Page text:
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. Last Updated: 07/27/2016

Siberia Governor Argues for Post

Valery Zubov, the embattled governor of the Krasnoyarsk region, said Thursday that he -- not General Alexander Lebed -- is the best person to run the Siberian region's economy and attract foreign investment.

Zubov is being challenged by Lebed in gubernatorial elections scheduled for April 26. The populist former paratrooper makes no secret of wanting to be elected president in 2000 and is widely thought to be eyeing the governor's job as a staging post for his bid on the presidency.

But continuity of leadership, not a part-time governor, is what the region needs, Zubov argued at a Moscow news conference Thursday.

"If I remain in my post, then economic growth will continue there, as it has been for three years now, and if there is a change, then it will be out of my hands," Zubov said.

Billing himself as a pragmatic economic manager, Zubov said attracting foreign investment "is not something you do in one month."

"I am the most suitable because it's obvious to everyone I am not aiming for any national office, and so there will be stability in the region, and their financial interests will be guaranteed," he said.

Zubov, a former economics professor and later deputy head of the regional administration, was named acting governor in 1993, when his predecessor resigned. He won the election by a wide margin three months later.

By most accounts, he faces a tough battle against the charismatic Lebed, who finished third in the first round of the 1996 presidential election. Zubov also faces Communist Pyotr Romanov and 12 other candidates. If no single candidate polls more than 50 percent, a runoff will be held.

Lebed, 48, has no prior ties to the region, save the fact that his younger brother, Alexei, is the governor of the neighboring republic of Khakassia.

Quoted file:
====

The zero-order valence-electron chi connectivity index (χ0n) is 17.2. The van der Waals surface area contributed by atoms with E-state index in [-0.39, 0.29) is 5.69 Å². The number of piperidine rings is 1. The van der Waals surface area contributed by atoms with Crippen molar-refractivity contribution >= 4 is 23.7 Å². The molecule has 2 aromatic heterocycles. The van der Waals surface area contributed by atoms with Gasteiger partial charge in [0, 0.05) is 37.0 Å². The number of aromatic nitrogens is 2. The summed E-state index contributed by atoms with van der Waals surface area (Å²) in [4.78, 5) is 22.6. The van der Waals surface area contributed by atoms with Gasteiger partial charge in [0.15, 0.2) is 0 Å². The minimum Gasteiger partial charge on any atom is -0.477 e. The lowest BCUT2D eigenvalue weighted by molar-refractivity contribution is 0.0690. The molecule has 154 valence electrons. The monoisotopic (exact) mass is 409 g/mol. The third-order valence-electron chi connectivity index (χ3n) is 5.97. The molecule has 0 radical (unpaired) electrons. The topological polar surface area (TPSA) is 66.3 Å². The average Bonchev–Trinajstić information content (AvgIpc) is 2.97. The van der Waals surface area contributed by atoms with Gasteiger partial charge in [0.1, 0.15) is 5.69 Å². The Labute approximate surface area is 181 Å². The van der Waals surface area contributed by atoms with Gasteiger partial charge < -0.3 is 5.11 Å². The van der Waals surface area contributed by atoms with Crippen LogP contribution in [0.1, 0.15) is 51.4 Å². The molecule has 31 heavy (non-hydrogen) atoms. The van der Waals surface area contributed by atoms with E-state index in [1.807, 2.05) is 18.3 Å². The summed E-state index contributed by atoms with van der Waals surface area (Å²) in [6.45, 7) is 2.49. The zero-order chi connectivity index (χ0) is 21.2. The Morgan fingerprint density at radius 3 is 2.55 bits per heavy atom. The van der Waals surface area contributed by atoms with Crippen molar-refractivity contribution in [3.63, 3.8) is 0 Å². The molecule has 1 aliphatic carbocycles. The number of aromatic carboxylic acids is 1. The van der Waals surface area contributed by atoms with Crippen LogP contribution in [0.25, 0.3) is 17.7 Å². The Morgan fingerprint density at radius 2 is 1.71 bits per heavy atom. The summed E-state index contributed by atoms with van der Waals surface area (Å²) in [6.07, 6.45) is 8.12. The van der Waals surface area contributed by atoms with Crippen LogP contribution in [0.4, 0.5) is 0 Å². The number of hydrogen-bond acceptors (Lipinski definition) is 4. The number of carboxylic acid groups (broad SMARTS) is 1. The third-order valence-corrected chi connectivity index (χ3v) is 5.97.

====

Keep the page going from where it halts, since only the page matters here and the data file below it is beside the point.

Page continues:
The simple fact that Lebed chose Krasnoyarsk over other regions as his launching pad is an endorsement of the region's economic policies, Zubov said.

The race is shaping up as a clash of Moscow's warring financial clans, with Zubov thought to be supported by Moscow's Uneximbank and its head, Vladimir Potanin.

Uneximbank controls Norilsk Nickel, the metallurgical giant located in the far north of Krasnoyarsk region.

Lebed is widely believed to have the backing of rival tycoons Boris Berezovsky and Vladimir Gusinsky -- keen to oust Uneximbank from Norilsk Nickel -- as well as of the influential Krasnoyarsk Aluminum Factory.

The Moscow newspaper Kommersant has already written Zubov off, publishing a story under the headline "Head of Krasnoyarsk Region Will Lose Election."

The story said Zubov's fellow regional officials in the Federation Council, parliament's upper house, were already discussing who would take Zubov's place as vice speaker of the body.

Nikolai Petrov, who studies regional politics at the Moscow Carnegie Center, said the outcome is still in doubt, but he thinks Zubov has a better chance than Lebed, despite Lebed's bigger national reputation and undisputed charisma.

"General Lebed is a good, vivid, strong candidate," Petrov said, "but what is working against him is that everyone knows the region is for him not an end, but only a means."